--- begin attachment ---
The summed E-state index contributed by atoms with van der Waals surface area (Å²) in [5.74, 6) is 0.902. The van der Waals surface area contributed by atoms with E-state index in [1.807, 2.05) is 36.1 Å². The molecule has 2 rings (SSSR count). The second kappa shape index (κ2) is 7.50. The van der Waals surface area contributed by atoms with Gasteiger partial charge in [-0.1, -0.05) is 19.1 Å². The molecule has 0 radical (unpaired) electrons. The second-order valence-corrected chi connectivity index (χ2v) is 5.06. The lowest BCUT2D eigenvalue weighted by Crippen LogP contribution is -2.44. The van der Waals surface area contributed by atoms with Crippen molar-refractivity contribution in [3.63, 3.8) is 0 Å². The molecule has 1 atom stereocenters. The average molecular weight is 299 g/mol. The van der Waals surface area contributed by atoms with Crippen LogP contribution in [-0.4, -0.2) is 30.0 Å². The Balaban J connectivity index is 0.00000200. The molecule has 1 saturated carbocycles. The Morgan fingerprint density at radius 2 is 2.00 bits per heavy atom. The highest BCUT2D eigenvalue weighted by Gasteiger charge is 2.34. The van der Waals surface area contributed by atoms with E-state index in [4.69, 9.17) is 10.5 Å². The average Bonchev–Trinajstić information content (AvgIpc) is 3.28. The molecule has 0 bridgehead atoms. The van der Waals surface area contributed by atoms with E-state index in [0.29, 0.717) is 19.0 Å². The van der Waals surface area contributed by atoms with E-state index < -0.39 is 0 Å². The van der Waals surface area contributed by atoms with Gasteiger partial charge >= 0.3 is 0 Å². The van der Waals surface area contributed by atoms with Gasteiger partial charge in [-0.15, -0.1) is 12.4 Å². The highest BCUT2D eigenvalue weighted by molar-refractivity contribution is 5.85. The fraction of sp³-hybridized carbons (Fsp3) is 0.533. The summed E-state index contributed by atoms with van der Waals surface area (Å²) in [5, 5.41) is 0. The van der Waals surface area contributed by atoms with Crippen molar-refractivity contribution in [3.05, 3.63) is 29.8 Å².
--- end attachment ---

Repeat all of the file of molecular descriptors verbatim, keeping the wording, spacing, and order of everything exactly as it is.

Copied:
The summed E-state index contributed by atoms with van der Waals surface area (Å²) in [5.74, 6) is 0.902. The van der Waals surface area contributed by atoms with E-state index in [1.807, 2.05) is 36.1 Å². The molecule has 2 rings (SSSR count). The second kappa shape index (κ2) is 7.50. The van der Waals surface area contributed by atoms with Gasteiger partial charge in [-0.1, -0.05) is 19.1 Å². The molecule has 0 radical (unpaired) electrons. The second-order valence-corrected chi connectivity index (χ2v) is 5.06. The lowest BCUT2D eigenvalue weighted by Crippen LogP contribution is -2.44. The van der Waals surface area contributed by atoms with Crippen molar-refractivity contribution in [3.63, 3.8) is 0 Å². The molecule has 1 atom stereocenters. The average molecular weight is 299 g/mol. The van der Waals surface area contributed by atoms with Crippen LogP contribution in [-0.4, -0.2) is 30.0 Å². The Balaban J connectivity index is 0.00000200. The molecule has 1 saturated carbocycles. The Morgan fingerprint density at radius 2 is 2.00 bits per heavy atom. The highest BCUT2D eigenvalue weighted by Gasteiger charge is 2.34. The van der Waals surface area contributed by atoms with E-state index in [4.69, 9.17) is 10.5 Å². The average Bonchev–Trinajstić information content (AvgIpc) is 3.28. The molecule has 0 bridgehead atoms. The van der Waals surface area contributed by atoms with E-state index in [0.29, 0.717) is 19.0 Å². The van der Waals surface area contributed by atoms with E-state index < -0.39 is 0 Å². The van der Waals surface area contributed by atoms with Gasteiger partial charge >= 0.3 is 0 Å². The van der Waals surface area contributed by atoms with Gasteiger partial charge in [-0.15, -0.1) is 12.4 Å². The highest BCUT2D eigenvalue weighted by molar-refractivity contribution is 5.85. The fraction of sp³-hybridized carbons (Fsp3) is 0.533. The summed E-state index contributed by atoms with van der Waals surface area (Å²) in [5, 5.41) is 0. The van der Waals surface area contributed by atoms with Crippen molar-refractivity contribution in [3.05, 3.63) is 29.8 Å².